Favorite teachers

Favorite teachers August 29, 2008

(I wrote the following before watching Barack Obama’s convention speech, so there aren’t any specific references to that speech here but, wow, there really probably should be.)

Rick Perlstein recalls a famous anecdote about Adlai Stevenson and explains why it illustrates a dead end for Democrats:

Adlai Stevenson, the Democratic presidential candidate in 1952 and ’56, famously quipped when one of his supporters, overflowing with exuberance after one of his speeches, cried, “Governor Stevenson, you’ll have the vote of every thinking American!” Stevenson replied: “But I need a majority.”

Techically, a true thing to say. But politically, so very, very wrong. In wryly congratuling himself and his audience for comprising some sort of superior intellectual elect, he was calling everyone who didn’t like Adlai Stevenson an idiot. And no one likes to hear that they are an idiot. Especially if they are, in fact, an idiot.

Accusing your opponents and their supporters of being idiots is not an effective electoral strategy. Most candidates have figured that out — although, as Al Gore discovered in his debates with George W. Bush, it can be hard not to treat your opponent as an idiot when he’s playing the part with such enthusiasm.

The bigger problem for Democrats nowadays is that no matter how careful they are not to display a Stevensonian condescension, they’ll end up being accused of it anyway. Gore and Kerry were accused of “elitism” not because they acted like elitists, but because accusing Democrats of elitism is a standard tactic employed by Republican campaigns. The Democrats could nominate Archie Bunker or some Capra-esque Everyman and their nominee would still be accused of elitism. Whether or not the Democratic candidate treats voters as though they were unenlightened idiots in need of re-education, they will be accused of doing so. And, as Perlstein points out, if that accusation sticks they will lose.

PerfessorRelated to this is what we could call the Smartest Guy in the Room dilemma. Nobody likes the Smartest Guy in the Room. Nobody likes to be lectured. Gore, God bless him, has always had a problem with this. He strikes a lot of people as a very smart college professor giving a lecture and that rubs them the wrong way. Even when they have to acknowledge that he really is a very smart guy. Even when they have to acknowledge that his lectures are, inconveniently, true and urgent and even necessary. They end up resenting him for being right rather than admiring him for it.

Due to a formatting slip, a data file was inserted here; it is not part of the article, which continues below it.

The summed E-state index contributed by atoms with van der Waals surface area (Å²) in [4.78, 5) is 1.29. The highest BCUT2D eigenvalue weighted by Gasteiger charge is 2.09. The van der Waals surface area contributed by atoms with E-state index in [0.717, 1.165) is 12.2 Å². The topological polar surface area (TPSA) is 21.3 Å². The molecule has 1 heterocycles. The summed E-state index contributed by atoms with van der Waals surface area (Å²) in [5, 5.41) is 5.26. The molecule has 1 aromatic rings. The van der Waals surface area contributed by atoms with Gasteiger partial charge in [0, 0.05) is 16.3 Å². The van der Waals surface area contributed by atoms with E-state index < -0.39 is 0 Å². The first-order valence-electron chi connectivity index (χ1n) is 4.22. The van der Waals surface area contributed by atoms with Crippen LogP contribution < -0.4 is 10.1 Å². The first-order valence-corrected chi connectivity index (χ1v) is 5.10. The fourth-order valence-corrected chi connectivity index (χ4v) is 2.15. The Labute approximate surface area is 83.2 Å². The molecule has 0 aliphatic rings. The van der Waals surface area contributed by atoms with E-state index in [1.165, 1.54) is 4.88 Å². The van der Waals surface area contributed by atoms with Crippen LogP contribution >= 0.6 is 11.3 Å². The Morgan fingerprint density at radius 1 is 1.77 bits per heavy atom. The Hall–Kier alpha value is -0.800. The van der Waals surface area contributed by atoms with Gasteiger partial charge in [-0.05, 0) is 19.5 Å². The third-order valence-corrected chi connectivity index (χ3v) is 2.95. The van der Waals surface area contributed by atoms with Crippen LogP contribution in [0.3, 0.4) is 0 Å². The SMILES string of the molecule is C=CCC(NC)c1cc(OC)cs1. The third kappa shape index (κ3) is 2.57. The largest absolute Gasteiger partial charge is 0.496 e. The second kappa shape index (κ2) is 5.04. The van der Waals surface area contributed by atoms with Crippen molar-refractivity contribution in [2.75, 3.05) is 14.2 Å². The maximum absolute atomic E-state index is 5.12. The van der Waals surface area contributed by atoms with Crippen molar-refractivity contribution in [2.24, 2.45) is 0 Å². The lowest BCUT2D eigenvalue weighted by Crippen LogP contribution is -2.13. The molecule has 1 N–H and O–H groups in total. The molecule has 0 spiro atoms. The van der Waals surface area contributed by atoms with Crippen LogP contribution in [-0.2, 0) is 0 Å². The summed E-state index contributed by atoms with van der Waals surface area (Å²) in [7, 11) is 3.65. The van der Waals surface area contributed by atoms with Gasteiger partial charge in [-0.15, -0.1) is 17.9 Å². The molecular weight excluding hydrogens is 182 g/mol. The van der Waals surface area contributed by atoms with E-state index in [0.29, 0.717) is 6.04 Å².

Which brings us to Barack Obama. He’s clearly a very smart man and he has actually worked as a bona fide college professor. Does this mean he’s doomed as a candidate to have his intelligence used against him?

We’ll get back to Barack Obama in a minute, but first let me tell you about Mrs. Mog.

Mrs. Mog was my favorite teacher in school. I had plenty of good teachers, many of whom probably knew their stuff better than Mrs. Mog did, but I still got more out of her classes than out of any of those others.

And that wasn’t just true for me, she was everybody’s favorite teacher. We all loved Mrs. Mog for one very simple reason: We knew that she loved us. As a result, she never had to waste class time on discipline or playing traffic cop. None of us wanted to disappoint her by causing trouble. And we all worked hard to learn the middle school Social Studies curriculum she taught us — the states and capitals, how a bill becomes a law, how Lenni Lenape longhouses were built — but none of that was the most important thing we learned in her class. The most important thing that Mrs. Mog taught us was that we could do anything.

Mrs. Mog believed that we were capable of being better, of being good, of being great. And because she believed it, she made us believe it too. She made us want to be better, good, great. We wanted to become the people she seemed to see when she looked at us, and thanks to her we believed we could.

If you’re very lucky, then maybe you had a teacher like that too. I hope you did.

The point here, of course, is that Mrs. Mog made all of us, each of us, feel like we were the Smartest Guys in the Room. Whether or not we deserved it, whether or not it was true, she made us believe that it could be true, which led us all to try to make it true — or, at least, to make it closer to true than it had been before. And she didn’t do this through shallow flattery — we’d have seen through that. She did this by challenging us and inspiring us to meet that challenge.

I’m guessing you see where I’m going with this.

At his best, Barack Obama is a lot more like Mrs. Mog than he is like Adlai Stevenson. That’s why, if he continues to be at his best, Barack Obama makes it very difficult for his myriad opponents to brand him as a condescending elitist.

It’s become fashionable — particularly among a certain kind of Stevensonian elite — to dismiss Obama’s oratory and rhetoric as, by definition, insubstantial. The implication, often explicit, is that his audiences are rubes, idiots spellbound by a lot of pretty talk. But it is precisely the substance, not the style, of Obama’s oratory that has been winning over his audiences. That substance is egalitarian, democratic, inclusive and aspirational — precisely the opposite of elitist or condescending.

At his best, in other words, Barack Obama doesn’t come across as a college professor lecturing voters, but as the kind of teacher who makes the class want to be better, to be good, to be great, and to believe that such a thing is possible.

That’s the kind of teacher you want your kids to have. That’s the kind of candidate you want your party to have. That’s the kind of president you want your country to have.

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